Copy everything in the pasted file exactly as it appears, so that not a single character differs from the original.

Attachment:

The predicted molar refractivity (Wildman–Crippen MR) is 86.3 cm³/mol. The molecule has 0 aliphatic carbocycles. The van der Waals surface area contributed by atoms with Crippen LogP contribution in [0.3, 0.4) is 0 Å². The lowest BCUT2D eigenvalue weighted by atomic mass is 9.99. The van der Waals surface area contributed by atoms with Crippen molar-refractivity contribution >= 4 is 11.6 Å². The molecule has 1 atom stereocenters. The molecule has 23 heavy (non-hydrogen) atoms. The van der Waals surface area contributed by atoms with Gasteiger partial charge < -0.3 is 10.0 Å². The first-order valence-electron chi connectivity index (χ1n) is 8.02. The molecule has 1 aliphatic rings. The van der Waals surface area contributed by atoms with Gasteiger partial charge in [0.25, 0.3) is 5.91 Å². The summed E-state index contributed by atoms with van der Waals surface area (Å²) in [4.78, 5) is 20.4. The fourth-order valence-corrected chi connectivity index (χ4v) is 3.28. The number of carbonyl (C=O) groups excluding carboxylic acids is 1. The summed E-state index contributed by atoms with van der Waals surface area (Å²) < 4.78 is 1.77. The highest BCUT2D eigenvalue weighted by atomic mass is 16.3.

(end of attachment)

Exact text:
The predicted molar refractivity (Wildman–Crippen MR) is 86.3 cm³/mol. The molecule has 0 aliphatic carbocycles. The van der Waals surface area contributed by atoms with Crippen LogP contribution in [0.3, 0.4) is 0 Å². The lowest BCUT2D eigenvalue weighted by atomic mass is 9.99. The van der Waals surface area contributed by atoms with Crippen molar-refractivity contribution >= 4 is 11.6 Å². The molecule has 1 atom stereocenters. The molecule has 23 heavy (non-hydrogen) atoms. The van der Waals surface area contributed by atoms with Gasteiger partial charge < -0.3 is 10.0 Å². The first-order valence-electron chi connectivity index (χ1n) is 8.02. The molecule has 1 aliphatic rings. The van der Waals surface area contributed by atoms with Gasteiger partial charge in [0.25, 0.3) is 5.91 Å². The summed E-state index contributed by atoms with van der Waals surface area (Å²) in [4.78, 5) is 20.4. The fourth-order valence-corrected chi connectivity index (χ4v) is 3.28. The number of carbonyl (C=O) groups excluding carboxylic acids is 1. The summed E-state index contributed by atoms with van der Waals surface area (Å²) < 4.78 is 1.77. The highest BCUT2D eigenvalue weighted by atomic mass is 16.3.